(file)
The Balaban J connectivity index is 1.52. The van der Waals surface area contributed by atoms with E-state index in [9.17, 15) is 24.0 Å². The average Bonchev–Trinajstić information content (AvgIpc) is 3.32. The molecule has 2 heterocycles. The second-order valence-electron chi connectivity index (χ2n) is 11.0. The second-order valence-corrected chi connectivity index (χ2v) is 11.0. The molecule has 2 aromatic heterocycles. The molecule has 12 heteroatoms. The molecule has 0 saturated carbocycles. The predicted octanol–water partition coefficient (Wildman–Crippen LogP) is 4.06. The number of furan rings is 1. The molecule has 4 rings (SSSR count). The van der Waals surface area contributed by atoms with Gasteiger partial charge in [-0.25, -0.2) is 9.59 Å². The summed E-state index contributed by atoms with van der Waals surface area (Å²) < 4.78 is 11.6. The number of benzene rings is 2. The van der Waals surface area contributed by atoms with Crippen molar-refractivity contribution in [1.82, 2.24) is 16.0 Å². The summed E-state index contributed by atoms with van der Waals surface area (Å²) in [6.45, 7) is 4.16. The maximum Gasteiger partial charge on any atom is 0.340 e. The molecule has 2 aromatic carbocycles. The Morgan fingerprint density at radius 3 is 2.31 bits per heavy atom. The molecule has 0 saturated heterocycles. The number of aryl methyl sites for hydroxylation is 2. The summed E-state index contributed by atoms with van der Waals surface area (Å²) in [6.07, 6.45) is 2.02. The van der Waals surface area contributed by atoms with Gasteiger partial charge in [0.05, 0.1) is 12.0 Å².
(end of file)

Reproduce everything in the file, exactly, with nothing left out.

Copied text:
The Balaban J connectivity index is 1.52. The van der Waals surface area contributed by atoms with E-state index in [9.17, 15) is 24.0 Å². The average Bonchev–Trinajstić information content (AvgIpc) is 3.32. The molecule has 2 heterocycles. The second-order valence-electron chi connectivity index (χ2n) is 11.0. The second-order valence-corrected chi connectivity index (χ2v) is 11.0. The molecule has 2 aromatic heterocycles. The molecule has 12 heteroatoms. The molecule has 0 saturated carbocycles. The predicted octanol–water partition coefficient (Wildman–Crippen LogP) is 4.06. The number of furan rings is 1. The molecule has 4 rings (SSSR count). The van der Waals surface area contributed by atoms with Gasteiger partial charge in [-0.25, -0.2) is 9.59 Å². The summed E-state index contributed by atoms with van der Waals surface area (Å²) < 4.78 is 11.6. The number of benzene rings is 2. The van der Waals surface area contributed by atoms with Crippen molar-refractivity contribution in [1.82, 2.24) is 16.0 Å². The summed E-state index contributed by atoms with van der Waals surface area (Å²) in [6.45, 7) is 4.16. The maximum Gasteiger partial charge on any atom is 0.340 e. The molecule has 2 aromatic carbocycles. The Morgan fingerprint density at radius 3 is 2.31 bits per heavy atom. The molecule has 0 saturated heterocycles. The number of aryl methyl sites for hydroxylation is 2. The summed E-state index contributed by atoms with van der Waals surface area (Å²) in [6.07, 6.45) is 2.02. The van der Waals surface area contributed by atoms with Gasteiger partial charge in [0.05, 0.1) is 12.0 Å².